By John Raftrey And Lori McCormick
Choosing a Major - avoid the ?shoulda, woulda, coulda?Uploaded: Jun 1, 2014
This blog entry was written by Lori and is her first post!
I recently reconnected with a former student who graduated from a UC this year. A few short months before her graduation, she told me she came to the realization that her major did not align with her career aspirations. During high school, she was told to major in Business because it was something that would guarantee a career path after graduation. And being a first-generation student, a stable job after college sounded appealing. As she began to wrap up those few remaining courses she put off as long as she could (namely anything requiring math), she admitted to me that she had zero interest in Business. Z-E-R-O. We're talking, she would have rather dropped the major and start all over than finish the degree. And if it were not for the facts that she had a generous financial aid package that only covered her four-year college education and that her entire family was counting on her to be the first to earn a college degree, she halfheartedly graduated with a Business degree.
Her true calling is working with animals, primarily animal conservation. She loves them and has volunteered at many of the local animal shelters and education centers in her college community. She even confessed that picking up animal dung was not that bad. Clearly, this is true love!
So what does she do now? This is a classic case of "shoulda, woulda, coulda".
What she should have done was to have listened to her gut when she started taking courses in her major and realized this was not the right fit. It may feel unnatural to take a leap of faith and go against everything you have been told, but in the end, you are the person who has to hold down that job and work in that industry. You need to find a career path you are interested in, then research majors that support your career path. Working in a career you loathe can be detrimental to your sanity.
She should have then reached out to her University's Career Center and met with a counselor to discuss career path options and academic programs in her area of interest, Animal Biology. Transferring into a different major might have set her back a semester or two or, if she was lucky, a couple of intense summer semesters taking new prerequisites, but at least she would then graduate in the better suited major.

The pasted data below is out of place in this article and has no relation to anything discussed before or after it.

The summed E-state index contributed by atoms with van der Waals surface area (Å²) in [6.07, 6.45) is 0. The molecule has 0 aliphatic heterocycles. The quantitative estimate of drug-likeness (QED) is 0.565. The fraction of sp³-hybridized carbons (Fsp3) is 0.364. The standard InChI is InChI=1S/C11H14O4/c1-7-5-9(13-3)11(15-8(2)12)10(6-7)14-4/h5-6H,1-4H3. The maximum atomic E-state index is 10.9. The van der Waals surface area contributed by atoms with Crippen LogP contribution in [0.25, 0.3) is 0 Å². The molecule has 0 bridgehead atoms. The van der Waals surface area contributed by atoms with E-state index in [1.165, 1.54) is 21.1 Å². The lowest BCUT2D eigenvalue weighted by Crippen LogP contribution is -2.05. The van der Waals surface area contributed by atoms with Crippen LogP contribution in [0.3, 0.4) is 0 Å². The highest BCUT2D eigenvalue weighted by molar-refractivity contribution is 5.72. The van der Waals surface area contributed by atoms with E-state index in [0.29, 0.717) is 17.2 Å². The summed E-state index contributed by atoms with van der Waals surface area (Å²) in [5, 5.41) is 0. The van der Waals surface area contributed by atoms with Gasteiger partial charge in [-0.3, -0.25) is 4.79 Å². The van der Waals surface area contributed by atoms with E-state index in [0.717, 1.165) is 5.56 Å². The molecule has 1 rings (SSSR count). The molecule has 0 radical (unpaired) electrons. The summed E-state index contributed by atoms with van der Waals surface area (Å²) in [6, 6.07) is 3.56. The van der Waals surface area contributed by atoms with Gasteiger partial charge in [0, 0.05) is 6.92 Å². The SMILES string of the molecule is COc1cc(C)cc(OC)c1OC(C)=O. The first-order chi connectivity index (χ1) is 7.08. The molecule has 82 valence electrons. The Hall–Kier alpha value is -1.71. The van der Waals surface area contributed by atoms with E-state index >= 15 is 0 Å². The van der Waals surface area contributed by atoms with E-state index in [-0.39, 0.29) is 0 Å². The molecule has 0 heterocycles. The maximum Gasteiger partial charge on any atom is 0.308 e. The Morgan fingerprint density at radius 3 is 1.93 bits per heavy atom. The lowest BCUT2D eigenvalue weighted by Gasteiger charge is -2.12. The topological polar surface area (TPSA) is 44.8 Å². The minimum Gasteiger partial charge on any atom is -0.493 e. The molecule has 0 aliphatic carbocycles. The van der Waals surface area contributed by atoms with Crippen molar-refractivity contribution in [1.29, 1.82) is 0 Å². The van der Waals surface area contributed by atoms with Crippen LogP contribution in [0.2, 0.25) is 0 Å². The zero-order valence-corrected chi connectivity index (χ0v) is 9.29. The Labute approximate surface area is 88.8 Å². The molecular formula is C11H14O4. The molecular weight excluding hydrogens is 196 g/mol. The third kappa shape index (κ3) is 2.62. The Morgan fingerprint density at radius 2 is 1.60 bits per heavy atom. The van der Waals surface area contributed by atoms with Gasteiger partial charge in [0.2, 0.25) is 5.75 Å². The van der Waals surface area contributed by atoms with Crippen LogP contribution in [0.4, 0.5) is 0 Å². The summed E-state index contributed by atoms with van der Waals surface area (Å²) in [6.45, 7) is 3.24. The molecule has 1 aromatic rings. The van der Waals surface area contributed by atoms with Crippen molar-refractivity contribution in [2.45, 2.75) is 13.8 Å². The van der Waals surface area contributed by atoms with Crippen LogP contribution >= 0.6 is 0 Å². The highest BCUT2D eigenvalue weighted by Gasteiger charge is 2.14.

And lastly, she could have reached out to a trusted mentor for advice. Sometimes bouncing ideas off of someone who has already gone through the college process provides valuable insight and inspiration. For example, learning how to self-advocate and asking the right questions to the right people. Or, never giving up on your dream just because the risk seems high. On those darkest days when you don't feel like believing in yourself, call your favorite pep talker. He or she will lift your spirits and keep you motivated.
The good news is this recent graduate is incredibly resilient and won't let her Business degree stop her from pursuing her true calling. During her final months at her UC, she researched graduate programs that offer majors in Animal Biology and is planning on taking prerequisite coursework at a local community college while studying for the GRE (Graduate Record Examinations). She also plans on volunteering with programs related to animal conservation to gain even more hands-on experience.
Naturally, there is a sense of frustration knowing she should have changed her major two years ago, but she is taking action now and although it will set her back a few years, ultimately she will end up working with animals and enjoying the career path she has paved.
One peer-to-peer piece of advice she offers to students entering college is to choose your major wisely and early. I agree!